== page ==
This article provides some color about Ron Lyle, the legendary Denver heavyweight, whose biography, Off The Ropes: The Ron Lyle Story, is now available from Hamilcar Publications.  This book is a revised edition, with a new foreword by Showtime boxing analyst and International Boxing Hall of Fame member, Al Bernstein.


Ron Lyle vs Muhammad Ali

Muhammad Ali and Ron Lyle met each other at the Las Vegas Convention Center in 1975 and fought a war of attrition before Ali lowered the axe and showed there was a level between the pair. In his only world-title fight, Denver’s Lyle was able to display strength, power, and cunning and win on the scorecards for ten rounds. But despite a strong effort, Lyle’s challenge ended with proof not only of Ali’s immense talent and ability, but also his capacity to negotiate a fight round by round, showing the shrewd tactical brain of the Louisville native.

Ali was defending for the second time the WBA and WBC titles he had snatched so dramatically from George Foreman in the epic “Rumble in the Jungle” the year before. The champion had battered the intensely brave Chuck Wepner into submission less than two months before the Lyle fight.

Ali was was a sharp strategist proficient at assessing his opponent’s strengths and weaknesses and adapting accordingly over the course of a fight. As a result, and even though Lyle was performing well over several rounds, Ali knew he could use his speed and accuracy to eventually land pinpoint shots and weaken a visibly tiring Lyle down the stretch.

In the early stages of the fight, Ali tried to initiate a similar version of the “rope-a-dope” strategy he used so effectively against George Foreman in Zaire, but Lyle remained disciplined and opted to jab and pick away at his stationary adversary—versus going in with all guns blazing as Muhammad had anticipated. Lyle used his head in an illegal manner at times in the second and third rounds, but the referee failed to admonish the challenger.

Using swift movement and allowing his hands to drift dangerously low at times, Ali took to the balls of his feet in rounds six and seven and began potshotting Lyle with stinging jabs. Lyle’s confidence was growing no doubt and the crowd became momentarily impatient in the ninth as Ali continued to circle the ring as wily Lyle chased and harried him.

Ali had been busy right before the start of the bout, leaning over the ropes and telling fans that he was ready to wear his opponent out. Lyle had made a point in the prefight build-up of announcing that he was wise to Ali’s tactics, however, and the crowd made their feelings known with emphatic boos whenever the champion fell back on the ropes. Always the showman, Ali was playing his opponent and the spectators in equal measure. Ali’s trainer Angelo Dundee told his fighter at various points that Lyle was “ready to go,” but it appeared to be more of a psychological trick, as Lyle remained competitive.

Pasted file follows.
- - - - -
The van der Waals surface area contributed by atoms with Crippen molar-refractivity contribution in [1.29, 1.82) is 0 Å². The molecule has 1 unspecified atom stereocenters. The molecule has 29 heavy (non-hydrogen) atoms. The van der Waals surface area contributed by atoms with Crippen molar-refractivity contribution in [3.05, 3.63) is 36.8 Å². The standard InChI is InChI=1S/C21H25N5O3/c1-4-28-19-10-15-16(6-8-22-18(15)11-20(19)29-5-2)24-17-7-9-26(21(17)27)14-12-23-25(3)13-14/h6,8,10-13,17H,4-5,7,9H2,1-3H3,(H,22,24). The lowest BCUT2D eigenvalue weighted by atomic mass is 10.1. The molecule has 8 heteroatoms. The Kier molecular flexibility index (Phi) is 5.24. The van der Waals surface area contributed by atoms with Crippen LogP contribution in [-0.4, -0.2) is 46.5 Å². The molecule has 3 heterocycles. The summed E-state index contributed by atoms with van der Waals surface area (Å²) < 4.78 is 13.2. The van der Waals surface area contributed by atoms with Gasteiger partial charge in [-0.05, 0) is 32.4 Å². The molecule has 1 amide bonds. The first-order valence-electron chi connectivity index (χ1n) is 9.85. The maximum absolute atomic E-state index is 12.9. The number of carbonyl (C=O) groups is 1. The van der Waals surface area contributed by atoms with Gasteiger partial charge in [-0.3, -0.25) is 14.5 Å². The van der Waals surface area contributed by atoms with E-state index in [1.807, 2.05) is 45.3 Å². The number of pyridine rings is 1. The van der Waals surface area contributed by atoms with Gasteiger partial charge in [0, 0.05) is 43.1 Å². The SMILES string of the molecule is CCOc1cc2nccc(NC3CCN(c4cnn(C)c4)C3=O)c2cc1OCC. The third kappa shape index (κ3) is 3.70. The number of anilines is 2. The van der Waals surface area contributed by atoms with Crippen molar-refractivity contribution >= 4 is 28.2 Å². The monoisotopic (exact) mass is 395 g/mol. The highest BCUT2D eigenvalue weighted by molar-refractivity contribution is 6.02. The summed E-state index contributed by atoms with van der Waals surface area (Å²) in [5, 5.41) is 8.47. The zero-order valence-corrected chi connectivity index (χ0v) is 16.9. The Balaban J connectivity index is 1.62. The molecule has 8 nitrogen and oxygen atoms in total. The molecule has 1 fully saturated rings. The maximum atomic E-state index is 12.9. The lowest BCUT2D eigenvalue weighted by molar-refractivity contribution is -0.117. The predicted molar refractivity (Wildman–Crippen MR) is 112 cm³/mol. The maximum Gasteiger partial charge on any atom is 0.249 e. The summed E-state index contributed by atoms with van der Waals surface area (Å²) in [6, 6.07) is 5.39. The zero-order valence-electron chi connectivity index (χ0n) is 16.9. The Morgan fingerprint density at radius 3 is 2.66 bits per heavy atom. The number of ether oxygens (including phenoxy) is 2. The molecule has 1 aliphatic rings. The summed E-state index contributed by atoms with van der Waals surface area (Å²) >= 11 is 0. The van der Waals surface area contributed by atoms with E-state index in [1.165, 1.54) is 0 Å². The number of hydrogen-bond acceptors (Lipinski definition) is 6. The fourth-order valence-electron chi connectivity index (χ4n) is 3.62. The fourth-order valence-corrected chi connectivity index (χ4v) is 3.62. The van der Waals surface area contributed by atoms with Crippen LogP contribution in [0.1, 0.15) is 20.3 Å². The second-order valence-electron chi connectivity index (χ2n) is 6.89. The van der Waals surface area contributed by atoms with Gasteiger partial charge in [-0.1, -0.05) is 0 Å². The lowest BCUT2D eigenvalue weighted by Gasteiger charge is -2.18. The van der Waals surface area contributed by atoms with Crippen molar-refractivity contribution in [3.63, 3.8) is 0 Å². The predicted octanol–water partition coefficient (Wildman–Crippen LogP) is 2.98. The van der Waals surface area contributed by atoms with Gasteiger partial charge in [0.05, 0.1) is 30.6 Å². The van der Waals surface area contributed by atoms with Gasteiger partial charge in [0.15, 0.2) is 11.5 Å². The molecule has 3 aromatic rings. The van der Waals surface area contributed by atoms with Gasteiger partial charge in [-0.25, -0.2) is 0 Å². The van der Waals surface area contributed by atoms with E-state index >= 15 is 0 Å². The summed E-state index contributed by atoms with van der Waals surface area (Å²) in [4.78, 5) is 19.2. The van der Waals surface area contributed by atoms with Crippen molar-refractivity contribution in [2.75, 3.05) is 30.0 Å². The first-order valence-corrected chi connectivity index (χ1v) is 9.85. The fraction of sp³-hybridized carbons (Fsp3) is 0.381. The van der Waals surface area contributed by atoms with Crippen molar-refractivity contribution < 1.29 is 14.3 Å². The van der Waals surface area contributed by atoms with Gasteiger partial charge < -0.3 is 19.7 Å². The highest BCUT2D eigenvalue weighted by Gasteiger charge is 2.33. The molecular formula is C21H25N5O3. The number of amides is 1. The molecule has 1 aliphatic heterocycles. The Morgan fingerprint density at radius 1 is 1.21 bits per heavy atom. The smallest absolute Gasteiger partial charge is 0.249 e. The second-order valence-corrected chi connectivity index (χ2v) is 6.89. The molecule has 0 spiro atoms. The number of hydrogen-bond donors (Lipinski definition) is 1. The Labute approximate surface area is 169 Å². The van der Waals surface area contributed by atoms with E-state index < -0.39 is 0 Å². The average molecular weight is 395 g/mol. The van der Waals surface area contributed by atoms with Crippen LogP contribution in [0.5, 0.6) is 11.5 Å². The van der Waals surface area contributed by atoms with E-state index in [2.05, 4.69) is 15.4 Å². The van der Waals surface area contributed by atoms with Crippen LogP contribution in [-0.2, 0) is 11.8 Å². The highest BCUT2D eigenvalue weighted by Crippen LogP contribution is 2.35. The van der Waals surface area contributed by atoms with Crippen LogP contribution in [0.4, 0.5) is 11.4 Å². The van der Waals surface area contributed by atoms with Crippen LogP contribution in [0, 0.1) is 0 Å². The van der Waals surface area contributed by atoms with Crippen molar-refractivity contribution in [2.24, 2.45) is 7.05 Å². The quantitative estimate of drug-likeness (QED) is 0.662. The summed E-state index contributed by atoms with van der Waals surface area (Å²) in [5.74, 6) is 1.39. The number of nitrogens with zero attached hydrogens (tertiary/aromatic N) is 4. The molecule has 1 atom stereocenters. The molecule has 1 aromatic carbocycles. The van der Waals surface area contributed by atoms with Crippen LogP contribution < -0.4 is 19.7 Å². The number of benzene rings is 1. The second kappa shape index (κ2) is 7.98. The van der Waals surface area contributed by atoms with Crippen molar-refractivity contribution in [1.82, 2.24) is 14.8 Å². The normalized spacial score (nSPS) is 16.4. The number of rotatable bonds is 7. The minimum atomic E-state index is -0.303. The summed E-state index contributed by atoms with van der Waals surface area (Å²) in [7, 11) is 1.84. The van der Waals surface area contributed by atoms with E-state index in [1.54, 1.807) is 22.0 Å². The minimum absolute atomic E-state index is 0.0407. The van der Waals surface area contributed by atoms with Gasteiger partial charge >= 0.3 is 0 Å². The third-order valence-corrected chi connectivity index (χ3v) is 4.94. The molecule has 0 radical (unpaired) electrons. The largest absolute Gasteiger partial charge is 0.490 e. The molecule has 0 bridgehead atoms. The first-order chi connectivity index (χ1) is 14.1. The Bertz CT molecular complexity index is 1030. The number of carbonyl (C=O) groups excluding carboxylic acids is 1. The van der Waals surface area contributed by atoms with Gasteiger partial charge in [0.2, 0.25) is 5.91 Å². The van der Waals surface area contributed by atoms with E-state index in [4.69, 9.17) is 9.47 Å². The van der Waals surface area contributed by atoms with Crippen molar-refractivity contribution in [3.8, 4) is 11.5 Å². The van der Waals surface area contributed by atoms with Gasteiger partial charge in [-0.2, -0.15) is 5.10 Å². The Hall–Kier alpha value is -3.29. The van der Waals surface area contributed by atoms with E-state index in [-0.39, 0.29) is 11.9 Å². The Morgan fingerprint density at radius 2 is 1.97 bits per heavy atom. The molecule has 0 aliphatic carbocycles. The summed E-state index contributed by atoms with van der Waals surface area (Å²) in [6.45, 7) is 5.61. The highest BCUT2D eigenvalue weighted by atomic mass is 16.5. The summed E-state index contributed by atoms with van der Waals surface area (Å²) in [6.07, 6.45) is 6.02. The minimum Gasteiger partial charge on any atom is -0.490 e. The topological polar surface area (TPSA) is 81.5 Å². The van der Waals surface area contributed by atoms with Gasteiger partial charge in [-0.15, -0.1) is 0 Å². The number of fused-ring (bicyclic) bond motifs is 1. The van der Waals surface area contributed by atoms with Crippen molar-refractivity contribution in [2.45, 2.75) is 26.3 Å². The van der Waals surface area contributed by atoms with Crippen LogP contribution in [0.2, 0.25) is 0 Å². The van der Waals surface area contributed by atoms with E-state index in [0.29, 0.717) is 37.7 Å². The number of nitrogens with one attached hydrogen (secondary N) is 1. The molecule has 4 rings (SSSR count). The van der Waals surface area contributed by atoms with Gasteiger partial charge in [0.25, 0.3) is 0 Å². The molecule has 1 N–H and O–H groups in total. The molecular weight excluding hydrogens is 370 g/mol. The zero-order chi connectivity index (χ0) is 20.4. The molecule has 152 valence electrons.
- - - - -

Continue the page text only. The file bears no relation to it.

Early in the eleventh round it became apparent immediately that Lyle was extremely fatigued and pawing with his shots. Ali sensed that the time was right to step up his attack and finish his foe. Spearing in a couple of distracting, range-finder jabs designed to offset Lyle’s rhythm, Muhammad threw a right hand and began unloading combinations on his chiseled opponent. Lyle covered up and lay against the ropes in a vain attempt to withstand the storm.

Ali was an unforgiving finisher, however, and he even took half a step back, drawing Lyle briefly out of his shell before peppering him with several more blows. Even though Lyle protested the referee’s inevitable intervention bitterly, the truth was that this brave, game prizefighter, battle-hardened from the streets and the penitentiary, had given his all and had nothing left. At the time of the stoppage Lyle was ahead on two of the judges’ scorecards (46-45 and 49-43), while the third had it level at 46-46. There were four rounds left and Ali was clearly taking over when referee Ferd Hernandez called the fight.

Some of Muhammad Ali’s best work may have been behind him at this point but he still had enough left to go on and record some excellent victories after this successful defense. Ali settled the score with old nemesis Joe Frazier when the pair clashed in Manila, just months after Ali had defeated Lyle. Remarkably, Ali fit in another defense, just six weeks after beating Lyle, when he outpointed Joe Bugner in Malaysia. Wins over Ken Norton and big-punching Earnie Shavers were yet to come but Ali was starting to slide when, in 1978, he split two fights with relative novice Leon Spinks. His final two defeats, to Larry Holmes and especially Trevor Berbick, were unnecessary spectacles that did little to serve Muhammad’s declining health in later years.

Ron Lyle ended his career in less auspiciously, but that’s not to say that he didn’t leave an indelible mark on the heavyweight division with his wars against the George Foreman and Earnie Shavers that followed the Ali defeat. Losing to Ali was no disgrace, especially given the fact that he was ahead on two of the cards at the time of the stoppage, but this was the only time he contested any version of the world titles.

Muhammad Ali vs Ron Lyle – Highlights (Ali KNOCKS OUT Lyle)


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